Joined the club in 2003, died of unknown causes in 2005.
Tiki was a male common barn owl (Tyto alba) who joined the club in
2003. Due to his close contact with humans at a young age, Tiki became
imprinted upon humans, meaning he was too comfortable around humans to be
returned to the wild, as he never learned the survival techniques necessary
to do so. In 2005, he died suddenly of an unknown cause.
Barn Owls are light to medium brown birds with white or light brown chests
and legs, and have white or light brown heart-shaped facial disks. The
upper part of the wings are gray with white and black speckling, and the
under part of their wings are white. There tends to be a small amount
of sexual dimorphism between males and females with females having slightly
darker plumage with more spotting on their chests and under their wings.
Barn Owls are found throughout North America and adapt well to living in
close proximity to humans. They tend to be found in warmer, drier
climates. On the Palouse, they thrive in the summer but are at the
edge of their winter range. Their thinner feathering and long, un-feathered
toes and legs leave them susceptible to cold temperatures and they often
have difficulty with Pullman winters. Many will not survive if the
weather remains very cold for long, particularly if a heavy snow cover
protects their primary prey (mice).
The majority of their diet consists of small rodents. They are quite
particular to this prey source and often will not take other food, even when
faced with starvation. Growing Barn Owls can eat 4 to 6 mice per bird
each night and it is not uncommon for a pair to raise 4 -5 young to
fledging. Since adults also need 2 to 3 mice for themselves each
night, a single Barn Owl can hunt up to 20 mice in one night! While
working so hard to feed their young, these owls are very valuable for
keeping rodent populations in check.
One of the most impressive aspects of Barn Owls is that they can hunt in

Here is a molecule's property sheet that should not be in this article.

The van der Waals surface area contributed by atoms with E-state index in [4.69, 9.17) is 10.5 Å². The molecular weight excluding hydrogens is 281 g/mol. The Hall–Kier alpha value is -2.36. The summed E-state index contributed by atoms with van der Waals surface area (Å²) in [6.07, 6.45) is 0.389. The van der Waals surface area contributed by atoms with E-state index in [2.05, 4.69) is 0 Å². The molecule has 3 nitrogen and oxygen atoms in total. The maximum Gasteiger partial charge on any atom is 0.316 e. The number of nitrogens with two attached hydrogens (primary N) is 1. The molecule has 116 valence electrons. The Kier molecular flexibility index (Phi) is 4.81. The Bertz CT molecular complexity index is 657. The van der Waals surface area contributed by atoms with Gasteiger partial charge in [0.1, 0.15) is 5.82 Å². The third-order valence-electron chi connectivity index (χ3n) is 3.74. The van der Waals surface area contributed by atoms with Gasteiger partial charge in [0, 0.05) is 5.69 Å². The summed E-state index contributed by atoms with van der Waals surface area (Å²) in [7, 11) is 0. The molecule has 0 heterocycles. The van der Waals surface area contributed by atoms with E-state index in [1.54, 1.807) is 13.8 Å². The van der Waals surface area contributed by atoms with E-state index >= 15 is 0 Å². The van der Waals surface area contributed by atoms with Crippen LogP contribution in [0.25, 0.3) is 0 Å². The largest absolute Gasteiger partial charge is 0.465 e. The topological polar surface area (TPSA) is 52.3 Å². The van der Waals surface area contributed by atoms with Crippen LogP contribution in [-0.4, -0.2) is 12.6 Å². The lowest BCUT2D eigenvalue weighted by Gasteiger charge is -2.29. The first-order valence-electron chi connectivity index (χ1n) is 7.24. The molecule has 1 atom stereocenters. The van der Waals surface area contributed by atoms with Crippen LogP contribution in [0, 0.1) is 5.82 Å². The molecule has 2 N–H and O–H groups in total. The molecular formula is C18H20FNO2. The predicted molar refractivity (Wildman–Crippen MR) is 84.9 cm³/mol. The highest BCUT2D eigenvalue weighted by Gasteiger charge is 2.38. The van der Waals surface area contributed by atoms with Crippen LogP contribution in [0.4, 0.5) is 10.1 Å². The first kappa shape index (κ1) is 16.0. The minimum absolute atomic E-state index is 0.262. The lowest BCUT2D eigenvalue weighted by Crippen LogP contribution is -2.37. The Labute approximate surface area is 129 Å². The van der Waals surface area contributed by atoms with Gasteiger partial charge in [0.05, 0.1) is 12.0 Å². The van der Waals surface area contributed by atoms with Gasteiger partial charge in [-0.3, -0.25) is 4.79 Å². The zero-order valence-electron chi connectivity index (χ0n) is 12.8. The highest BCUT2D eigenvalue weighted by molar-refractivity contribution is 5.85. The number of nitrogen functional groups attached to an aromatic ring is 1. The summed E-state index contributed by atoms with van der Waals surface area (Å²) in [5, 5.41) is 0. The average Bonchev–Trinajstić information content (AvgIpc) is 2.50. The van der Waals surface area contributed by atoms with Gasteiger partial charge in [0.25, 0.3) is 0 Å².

total darkness. They can do this not with echolocation, but instead
with acoustic prey location called triangulation. Their excellent
hearing is what these owls depend on. As with some other species of
owls, Barn Owl ears are slightly off from one another. Their left ear
is higher up than their right ear. This off-set design helps the owl
to hear in 3D. They are also one of a few owls to have a small
external ear flap (pinna) in front of their ear holes, which help the owl
pinpoint exactly where a sound is coming from. Their large facial disk
is actually two in one (one for each ear around each eye). These
structures act like amplifiers and aid in capturing sound. Their bill
is pointed downward to help maximize the surface area of these disks.
Barn Owls have the greatest number of vocalizations of all our owls, but
most are quiet noises made at the nest. The sounds you are most likely
to hear include hisses, screeches, and bill-clapping though they also
twitter softly, coo, and chirp.
Also sometimes called the Ghost Owl, Barn Owls have often been considered
the ghosts of haunted houses, barns, and old castles. Their nocturnal
habits, silent flight, white underside, and eerie screeches can easily
conjure up the impression of a ghost surveying its domain.